It’d be harder to find a higher-profile October NFL signing than Le’Veon Bell’s addition by the Chiefs in 2020. But sometimes since then, it’s hard to find Bell on the field.
Kansas City made the move to pick Bell up after his noisy release from the Jets. It added another weapon for Patrick Mahomes and Andy Reid to work with, especially with running back Damien Williams opted out of the season due to COVID-19 concerns. But Bell didn’t become a mighty all-purpose back the way he’d been in his early Steelers days.
In nine regular season games with the Chiefs, Bell carried 63 times for 254 yards and two scores, adding 13 catches for 99 yards. He worked behind Clyde Edwards-Helaire whenever the rookie from LSU has been healthy, and even when Edwards-Helaire missed the Chiefs’ divisional round game, Darrel Williams got more backfield work than Bell.
Bell did not play in the Chiefs’ AFC championship game against the Bills because of injury. While he’s active for Super Bowl 55, it’s unlikely you’ll see him on the field much.
In a lot of ways, it’s easy to see now that Bell’s transcendent 2014 and 2016 seasons are a long time in the past. The Chiefs were never going to be his team. He just didn’t hurt to bring on board.
Why Le’Veon Bell didn’t unseat rookie Clyde Edwards-Helaire
The Chiefs were as high on Edwards-Helaire as anyone. They made him the first running back off the board in the 2020 NFL Draft with the 32nd and final pick of the first round. Before Damien Williams opted out, it looked like it’d be a time share at most for the rookie, but the opt out pushed Edwards-Helaire into a huge role right from the outset.
For the most part, Edwards-Helaire showed why the Chiefs wanted him. At 5-7, he’s a powerful, low-to-the-ground runner who also displays skills as a pass-catcher for Mahomes. In Week 1, on the season’s opening night, Edwards-Helaire ran 25 times for 138 yards and a touchdown. He ran 26 times for 161 yards against the Bills in Week 6. Not every week was perfect for the rookie, but he supplied the right kind of supplement to a Mahomes-led offense.
Edwards-Helaire averaged 4.4 yards per carry and 8.3 yards per reception across the entirety of his rookie season. Bell hadn’t hit those marks since 2016 and 2014, respectively. In 15 games with the Jets last year, Bell averaged 3.2 yards per carry and 7.0 yards per catch. Even if you assume a slight positive regression joining a much better team, why would the Chiefs give an aging veteran like Bell, signed to a one-year contract, more work than their highly touted rookie?
Bell’s best shot at unseating Edwards-Helaire, to whatever extent that was a possibility, came in Week 15 when Bell ran 15 times for 62 yards and a touchdown while Edwards-Helaire carried 14 times for 79 yards. Even then, though, Bell’s additional touches came after Edwards-Helaire got hurt, and he wasn’t as efficient as the rookie, anyway.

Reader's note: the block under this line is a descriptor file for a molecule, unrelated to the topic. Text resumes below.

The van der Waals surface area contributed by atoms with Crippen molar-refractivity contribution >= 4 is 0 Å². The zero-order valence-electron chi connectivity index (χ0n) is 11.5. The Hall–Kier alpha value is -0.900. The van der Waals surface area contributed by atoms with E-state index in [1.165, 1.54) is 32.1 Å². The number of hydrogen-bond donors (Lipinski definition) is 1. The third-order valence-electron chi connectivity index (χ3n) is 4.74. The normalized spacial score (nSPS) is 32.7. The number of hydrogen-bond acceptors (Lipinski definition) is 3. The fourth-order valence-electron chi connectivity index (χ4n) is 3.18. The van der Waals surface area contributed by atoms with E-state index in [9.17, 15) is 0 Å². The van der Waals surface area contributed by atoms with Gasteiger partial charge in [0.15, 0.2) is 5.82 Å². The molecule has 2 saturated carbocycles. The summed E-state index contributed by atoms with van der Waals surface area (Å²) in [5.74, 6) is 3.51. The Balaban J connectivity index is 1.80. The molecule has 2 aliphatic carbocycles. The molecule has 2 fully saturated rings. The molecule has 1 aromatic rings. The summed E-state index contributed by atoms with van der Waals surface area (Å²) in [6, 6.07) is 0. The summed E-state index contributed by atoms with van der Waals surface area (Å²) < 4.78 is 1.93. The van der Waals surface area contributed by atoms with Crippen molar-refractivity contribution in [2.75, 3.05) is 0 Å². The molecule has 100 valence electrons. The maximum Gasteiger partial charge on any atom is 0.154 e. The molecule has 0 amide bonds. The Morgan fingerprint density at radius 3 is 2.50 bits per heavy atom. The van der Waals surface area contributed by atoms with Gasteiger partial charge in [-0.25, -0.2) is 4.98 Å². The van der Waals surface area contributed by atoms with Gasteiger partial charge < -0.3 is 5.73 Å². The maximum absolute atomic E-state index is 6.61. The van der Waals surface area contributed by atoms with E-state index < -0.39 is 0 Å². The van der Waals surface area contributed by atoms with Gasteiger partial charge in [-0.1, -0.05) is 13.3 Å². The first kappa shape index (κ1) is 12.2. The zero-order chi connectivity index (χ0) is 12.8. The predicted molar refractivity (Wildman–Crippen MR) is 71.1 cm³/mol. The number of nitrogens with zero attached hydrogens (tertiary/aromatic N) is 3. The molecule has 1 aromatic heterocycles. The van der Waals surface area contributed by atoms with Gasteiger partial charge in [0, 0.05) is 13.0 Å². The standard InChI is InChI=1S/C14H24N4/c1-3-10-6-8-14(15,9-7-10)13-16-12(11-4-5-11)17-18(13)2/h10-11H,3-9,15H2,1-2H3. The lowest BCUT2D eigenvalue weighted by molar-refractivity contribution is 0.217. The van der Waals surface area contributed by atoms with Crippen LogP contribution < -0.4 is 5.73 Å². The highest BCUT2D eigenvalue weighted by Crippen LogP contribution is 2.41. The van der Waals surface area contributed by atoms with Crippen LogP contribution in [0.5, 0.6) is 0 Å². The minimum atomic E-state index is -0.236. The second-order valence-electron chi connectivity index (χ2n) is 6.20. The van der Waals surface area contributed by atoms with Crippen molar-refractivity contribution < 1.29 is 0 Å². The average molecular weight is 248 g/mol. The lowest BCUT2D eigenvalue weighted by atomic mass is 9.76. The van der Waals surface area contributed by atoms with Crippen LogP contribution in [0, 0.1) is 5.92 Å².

Even before Bell signed with Kansas City, he knew whose backfield it was. Chiefs offensive coordinator Eric Bieniemy told The Kansas City Star, “Le’Veon reached out to Clyde and had a conversation with him and told him basically, ‘I don’t want to step on your toes; I want to know if you’re OK with me coming in here.'”
No toes were stepped on, because Edwards-Helaire kept control of the Chiefs’ backfield.
Why Le’Veon Bell gets less touches than Darrel Williams
What may have been more shocking for Bell fans is that he took a back seat to Darrell Williams in the 2021 divisional round against the Browns. Edwards-Helaire had yet to return from his Week 15 ankle and hip injuries, so Bell potentially would feature in Kansas City’s 2021 postseason opener. Instead, though, it was Williams leading the way.
Bell received just two carries which he turned into six yards, and he didn’t catch either of his two targets. Williams carried 13 times for 78 yards and caught four passes for 16 yards.
Williams, another back out of LSU like Edwards-Helaire, went undrafted in 2018. He’s only received 93 career NFL carries, but the 25-year old was Reid and Bieniemy’s choice to fill in most for Edwards-Helaire in the playoffs.Williams hasn’t been as efficient a rusher in his career, at 3.8 yards per carry, although he was a career-best 4.3 yards per carry this season. His 8.6 yards per catch in his career is better even than Edwards-Helaire was as a rookie, making him a solid receiving weapon for Mahomes, too.
The divisional round totals for Williams for both rushing yards and receptions were higher than Bell had in any game this season.
“Listen, it was just the hot hand,” Reid said after the Chiefs’ win. “Le’Veon (Bell) has done everything we’ve asked him to do and he’s a great kid, man, love the kid. You just get into these and you kind of go with what’s working, and for whatever reason, Darrel (Williams) was working. Listen, I’m proud of him too because he’s never hung his head, even when he was third and fourth, he just keeps going. He’s not maybe a household name, but maybe after this game, people will know him and respect the work that he does. He’s a very intelligent football player and he plays, as you saw, a very physical game.”
Reid’s usage of the “hot hand” term suggests Bell could still be the leading man in the Chiefs’ quest to the Super Bowl. But he almost certainly won’t be living up to to the high-profile nature of his October move from the Jets to Kansas City.
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